A Blue Ocean Strategy for Small Businesses
As some freshwater creatures could not survive in the salty ocean, I believe many small business owners should seek a “blue mountain spring” strategy, instead of a “blue ocean.”
If you aren’t familiar with the book by Chan Kim and Renee Mauborgne, Blue Ocean Strategy offers a powerful antidote to obsolete, cutthroat, price-driven business wars. The “red ocean,” as they describe it, is where a lot of businesses operate.
Red ocean businesses turn their products and services into commodities, and create a vicious economic cycle. By playing the dog-eat-dog game, they irritate shareholders, executives, employees and customers. The only long-term winners are attorneys and politicians.
“Blue ocean” businesses, by contrast, operate in a crystal-clear ocean their competitors don’t know about. They have far fewer customers, limited as they are in their capacity … but those customers pay a lot more money for their services. Blue ocean businesses pay serious attention to a solid, honorable and reliable reputation, because they occupy a special position of trust.
The internet “leveled the playing field” for blue ocean entrepreneurs. Even, in some cases, for people operating in “red ocean” industries such as household goods, groceries and furniture.
But the internet is as vast as the ocean. In today’s blog, we’re going to examine how small, startup business owners should seek a “blue mountain spring” which corresponds to their individual size and strength.
WHY NOT A RIVER, LAKE OR STREAM?
You’re free to use whatever terminology you like. I chose “mountain spring” because mountain springs usually involve difficult, uphill journeys on foot to reach. Remember, we tell the truth about internet marketing here. There are no shortcuts or “easy-peasy” routes to success.
Also, unlike lakes, rivers or streams, you are usually parched with thirst by the time you reach a mountain spring. They’re some of the most refreshing water sources in the world. (Now you know why bottled brands like Arrowhead are so popular).
The principle of the blue mountain spring is no different than the blue ocean. The strategy is different. Instead of swimming in a gigantic body of water that goes on and on forever, we’re going to take a journey to find a tiny niche of it.
Once you discover that niche, however, you own it. You’re the only hiker there, so you can put your hands under the spring, capture the water in your palms and splash it on the dusty, sweaty film covering your face. You can fill your canister up and dump it on your head, and let it run down your shirt.
Do you see the analogy? The 2020 startup entrepreneur needs to find a blue mountain spring.
If you’ve noticed, these springs run gently and continuously. There’s no high or low tide, no swells that pull you way out to sea, no waves threatening to suck you under. It’s one, steady, calming, replenishing flow of filtered, potable, nutrient-rich water.
The spring represents that small market segment that is uniquely yours – a collection of like-minded people who appreciate you and the way you present your products or services.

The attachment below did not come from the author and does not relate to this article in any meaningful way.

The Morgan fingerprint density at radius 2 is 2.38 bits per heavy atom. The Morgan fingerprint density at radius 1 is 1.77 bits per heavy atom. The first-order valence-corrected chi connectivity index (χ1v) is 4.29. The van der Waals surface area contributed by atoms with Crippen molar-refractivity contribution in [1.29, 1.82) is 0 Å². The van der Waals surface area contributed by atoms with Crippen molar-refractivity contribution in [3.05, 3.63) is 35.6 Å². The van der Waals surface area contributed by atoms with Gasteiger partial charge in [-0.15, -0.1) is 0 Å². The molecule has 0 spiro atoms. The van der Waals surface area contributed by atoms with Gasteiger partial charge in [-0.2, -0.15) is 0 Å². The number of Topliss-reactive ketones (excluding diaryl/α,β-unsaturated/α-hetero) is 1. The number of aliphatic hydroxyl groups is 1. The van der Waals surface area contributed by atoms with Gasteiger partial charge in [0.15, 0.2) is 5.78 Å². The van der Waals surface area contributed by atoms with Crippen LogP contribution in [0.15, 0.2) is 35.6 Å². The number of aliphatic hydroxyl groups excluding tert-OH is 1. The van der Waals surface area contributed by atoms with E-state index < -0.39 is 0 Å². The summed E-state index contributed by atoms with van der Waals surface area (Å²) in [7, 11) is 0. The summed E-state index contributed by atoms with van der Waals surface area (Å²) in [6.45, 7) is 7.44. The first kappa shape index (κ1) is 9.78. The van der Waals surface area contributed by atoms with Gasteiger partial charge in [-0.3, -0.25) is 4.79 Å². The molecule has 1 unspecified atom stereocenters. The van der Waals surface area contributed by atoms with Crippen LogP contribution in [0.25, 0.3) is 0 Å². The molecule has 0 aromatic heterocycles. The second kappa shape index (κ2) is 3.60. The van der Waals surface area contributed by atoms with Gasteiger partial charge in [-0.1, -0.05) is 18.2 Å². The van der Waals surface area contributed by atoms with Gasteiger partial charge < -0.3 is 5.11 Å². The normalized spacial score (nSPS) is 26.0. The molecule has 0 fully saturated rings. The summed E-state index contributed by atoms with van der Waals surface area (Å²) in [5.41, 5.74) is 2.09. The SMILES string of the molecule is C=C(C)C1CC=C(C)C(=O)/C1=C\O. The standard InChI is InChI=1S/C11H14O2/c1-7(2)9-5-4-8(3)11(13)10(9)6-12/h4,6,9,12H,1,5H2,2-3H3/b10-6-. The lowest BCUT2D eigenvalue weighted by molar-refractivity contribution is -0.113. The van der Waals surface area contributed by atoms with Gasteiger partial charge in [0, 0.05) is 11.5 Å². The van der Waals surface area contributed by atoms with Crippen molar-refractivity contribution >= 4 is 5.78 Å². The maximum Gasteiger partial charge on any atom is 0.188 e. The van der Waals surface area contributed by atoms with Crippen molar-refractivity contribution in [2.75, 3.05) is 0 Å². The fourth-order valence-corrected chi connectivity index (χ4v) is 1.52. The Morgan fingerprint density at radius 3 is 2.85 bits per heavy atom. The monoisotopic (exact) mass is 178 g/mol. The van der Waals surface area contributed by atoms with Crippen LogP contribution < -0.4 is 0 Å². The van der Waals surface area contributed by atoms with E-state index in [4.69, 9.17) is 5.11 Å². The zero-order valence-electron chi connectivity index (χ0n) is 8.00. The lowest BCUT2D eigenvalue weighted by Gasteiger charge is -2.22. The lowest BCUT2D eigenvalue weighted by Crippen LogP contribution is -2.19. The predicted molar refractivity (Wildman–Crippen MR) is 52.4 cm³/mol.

TWO STRATEGIC RULES OF THE BLUE MOUNTAIN SPRING
Mountain springs can occur at fairly low elevations. You might discover them just a few hundred feet up from a trailhead. Low-level springs tend to be more accessible to more people. You will likely have a more diluted, “purple” mountain spring if plenty of hikers stop to use it.
On the other hand, if you hike up to the peak of Mauna Kea here in Hawaii, there are fewer and fewer hikers the higher you go. The streams at higher elevations are the best ones to find. The parallel here is obvious – the further you’re willing to stretch yourself, the better the quality of spring.
With that in mind, here are the two strategic rules you need to learn and understand:
- Where Your Target Market Hangs Out. For some target demographics, this is fairly simple to start. Homeschool moms, employees of large firms, industry trade shows – you can find “associations of associations” these days.
Other groups can prove more elusive, like Fortune 100 executives. But rest assured, they do gather, and together. In the digital marketing sphere, a lot of target clients already hang out at sites like Udemy, WarriorPlus and JVZoo. So there are a few places to consider concentrating energy.
- Your Unique Solution for the Market’s Common Problem. This is the “Idea” part of The M.I.L.K. It Method, the selling angle you bring that resonates with a large percentage of your target market.
When you deploy this, remember that “resonate” doesn’t translate to “on-the-spot purchases.” It’s usually three to five percent of a target market that will immediately buy, versus the 70 percent who are in the middle (and the other 25% who will never buy).
At Offline Sharks, we discovered our clients’ most typical problem was “getting their first client.”
So we positioned ourselves as the guys who “help you get your foot in the door with clients.” Of course, we offer plenty more besides … but the appeal of initial momentum for struggling startups is what gets top billing on our storefronts.
Oh … and when you use The M.I.L.K. It Method, you’ll also figure out those last two – the “Launch” and “Ka-Ching!” parts of successfully marketing online. They’re the best parts, when you do things the right way and in the correct order. Just thought I’d mention it.